Perhaps those who support medicinal marijuana and other states' rights issues should appreciate the parallels.
"An effort by the federal government to regulate intrastate commerce under the guise of powers implied by the interstate commerce clause could only result in encroachment of the state's power to regulate commerce within its borders."Richard Locker writes in the Memphis Commercial Appeal.
"This bill simply asserts that if a firearms and/or ammunition is made totally within the state of Tennessee, then the federal government has no jurisdiction over that item in any fashion, so long as it remains in the state and outside of interstate commerce," Sen. Mae Beavers, R-Mt. Juliet, the bill's sponsor, said on the Senate floor when it passed there in June.Er, that's a horrible and unfortunate analogy, since it actually makes the opposite point. The feds don't make speed limits. States do. That's the 10th Amendment. Plus there's the 2nd Amendment, which says nothing about driving speed.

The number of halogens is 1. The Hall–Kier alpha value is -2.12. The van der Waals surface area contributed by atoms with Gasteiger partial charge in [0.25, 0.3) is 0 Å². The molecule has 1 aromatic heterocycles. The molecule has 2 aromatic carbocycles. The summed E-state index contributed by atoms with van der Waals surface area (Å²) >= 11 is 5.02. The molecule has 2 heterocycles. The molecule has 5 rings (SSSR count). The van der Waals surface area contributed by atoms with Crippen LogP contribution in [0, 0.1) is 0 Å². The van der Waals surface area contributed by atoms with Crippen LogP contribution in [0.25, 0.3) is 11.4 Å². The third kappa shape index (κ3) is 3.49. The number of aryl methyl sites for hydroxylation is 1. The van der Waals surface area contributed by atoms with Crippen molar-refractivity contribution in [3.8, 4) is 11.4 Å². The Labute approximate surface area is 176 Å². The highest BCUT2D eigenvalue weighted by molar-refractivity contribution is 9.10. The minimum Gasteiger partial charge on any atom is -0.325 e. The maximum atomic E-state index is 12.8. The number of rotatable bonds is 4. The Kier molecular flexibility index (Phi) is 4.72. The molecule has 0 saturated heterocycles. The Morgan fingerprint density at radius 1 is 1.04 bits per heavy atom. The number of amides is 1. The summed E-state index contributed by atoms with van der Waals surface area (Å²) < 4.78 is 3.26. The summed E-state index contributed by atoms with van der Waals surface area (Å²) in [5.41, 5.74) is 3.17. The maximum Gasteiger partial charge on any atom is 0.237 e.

[The ATF says no:] "It's analogous to a speed limit. If the speed limit on the interstate is set at 70, a city along the interstate can't come along and say there is no speed limit on the interstate through our city. The highway patrol could still enforce the speed limit," he said.
Realistically, though, the interstate commerce law is viewed so broadly that it covers everything. At least in the war on drugs.